But after an apartment building next door to mine burned down back in 2009 I started keeping a copy of my backup disk in a fire safe in my apartment. After my fire safe got a crack in the casing I worried that it might not be as reliable as I expected it to be so I also started keeping a second copy of my backup disk in my desk at work. When I moved to Seattle and realized that an earthquake or volcano might wipe out both my apartment and my office in the same event, I also stared keeping a copy of my backups in the cloud.

I actually only have two files that I actually need backed up. That’s right: two. On my unencrypted external disk I have an encrypted sparse bundle image of my laptop’s Time Machine backups and I have an encrypted sparse bundle image containing about two terabytes of the digital detritus — mostly old photographs — collected from my twenty plus years using a computer. Actually, since they’re sparse bundle images those two files are really two directories containing approximately 223,000 files, but, uh, close enough.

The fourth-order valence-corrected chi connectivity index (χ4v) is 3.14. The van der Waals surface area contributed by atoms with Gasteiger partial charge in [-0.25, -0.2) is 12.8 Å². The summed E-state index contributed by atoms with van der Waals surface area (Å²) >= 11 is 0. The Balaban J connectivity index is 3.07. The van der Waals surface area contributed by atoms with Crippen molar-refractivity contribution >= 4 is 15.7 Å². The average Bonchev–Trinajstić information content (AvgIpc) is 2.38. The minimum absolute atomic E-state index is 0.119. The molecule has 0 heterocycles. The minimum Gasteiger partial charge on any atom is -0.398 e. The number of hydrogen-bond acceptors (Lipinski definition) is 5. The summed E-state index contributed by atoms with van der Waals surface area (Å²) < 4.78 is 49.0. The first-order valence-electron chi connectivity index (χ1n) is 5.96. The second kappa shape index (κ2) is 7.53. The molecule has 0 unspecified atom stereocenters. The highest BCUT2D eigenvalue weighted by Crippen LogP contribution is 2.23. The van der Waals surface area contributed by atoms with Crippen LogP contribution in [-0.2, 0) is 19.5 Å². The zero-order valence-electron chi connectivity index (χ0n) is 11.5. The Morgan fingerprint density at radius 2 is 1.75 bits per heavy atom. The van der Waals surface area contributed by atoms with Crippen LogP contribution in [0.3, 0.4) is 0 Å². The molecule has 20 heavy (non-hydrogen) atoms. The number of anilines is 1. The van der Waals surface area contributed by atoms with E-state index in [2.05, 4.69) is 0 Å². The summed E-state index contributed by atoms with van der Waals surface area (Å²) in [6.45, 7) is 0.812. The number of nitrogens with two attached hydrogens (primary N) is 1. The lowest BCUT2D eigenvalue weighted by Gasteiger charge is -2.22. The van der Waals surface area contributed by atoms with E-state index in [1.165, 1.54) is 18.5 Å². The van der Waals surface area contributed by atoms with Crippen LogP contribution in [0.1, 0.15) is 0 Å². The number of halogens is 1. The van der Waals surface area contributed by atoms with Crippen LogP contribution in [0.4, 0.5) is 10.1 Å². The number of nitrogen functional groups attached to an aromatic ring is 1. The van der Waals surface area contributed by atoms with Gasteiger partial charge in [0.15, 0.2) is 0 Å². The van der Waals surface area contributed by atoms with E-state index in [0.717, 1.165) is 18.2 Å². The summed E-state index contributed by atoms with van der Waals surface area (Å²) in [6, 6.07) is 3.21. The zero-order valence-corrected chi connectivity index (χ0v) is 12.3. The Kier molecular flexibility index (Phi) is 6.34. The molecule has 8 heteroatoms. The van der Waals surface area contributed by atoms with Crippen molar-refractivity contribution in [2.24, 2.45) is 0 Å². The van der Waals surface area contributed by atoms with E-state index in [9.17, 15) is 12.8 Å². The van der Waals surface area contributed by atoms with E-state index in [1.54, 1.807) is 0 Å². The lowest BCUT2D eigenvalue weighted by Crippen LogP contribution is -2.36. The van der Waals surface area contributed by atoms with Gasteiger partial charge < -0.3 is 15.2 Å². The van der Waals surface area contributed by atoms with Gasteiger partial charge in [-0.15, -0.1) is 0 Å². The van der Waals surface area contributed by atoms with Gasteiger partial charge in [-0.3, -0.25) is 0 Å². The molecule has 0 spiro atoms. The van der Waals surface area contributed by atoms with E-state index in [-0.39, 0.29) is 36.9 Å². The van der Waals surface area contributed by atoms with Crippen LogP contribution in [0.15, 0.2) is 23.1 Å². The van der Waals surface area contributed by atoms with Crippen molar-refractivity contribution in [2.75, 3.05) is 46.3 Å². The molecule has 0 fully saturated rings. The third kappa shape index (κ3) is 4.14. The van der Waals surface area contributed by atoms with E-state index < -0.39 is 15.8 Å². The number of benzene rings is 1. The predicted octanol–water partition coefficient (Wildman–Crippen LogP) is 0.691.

So my primary backup disk contains those two sparse bundle images. After I perform a backup those two files change. The next step is to replicate those two sparse bundle images to my backup’s backups. How is this done? For the backup disks that I keep in my fire safe and in my office, this is easy: rsync. With both the original backup disk and the backup backup disk connected to my laptop, I open up Terminal and run this command:

cd /Volumes/original
rsync -rlptgoDzhOHi --stats --numeric-ids --delete-during *.sparsebundle /Volumes/backup

So that’s easy enough. It copies the sparse bundle images from one disk to another. I run the rsync twice, once to each backup backup disk, transport them to their respective locations, and I’ve got my two backups. The cloud backups are a little bit more complicated.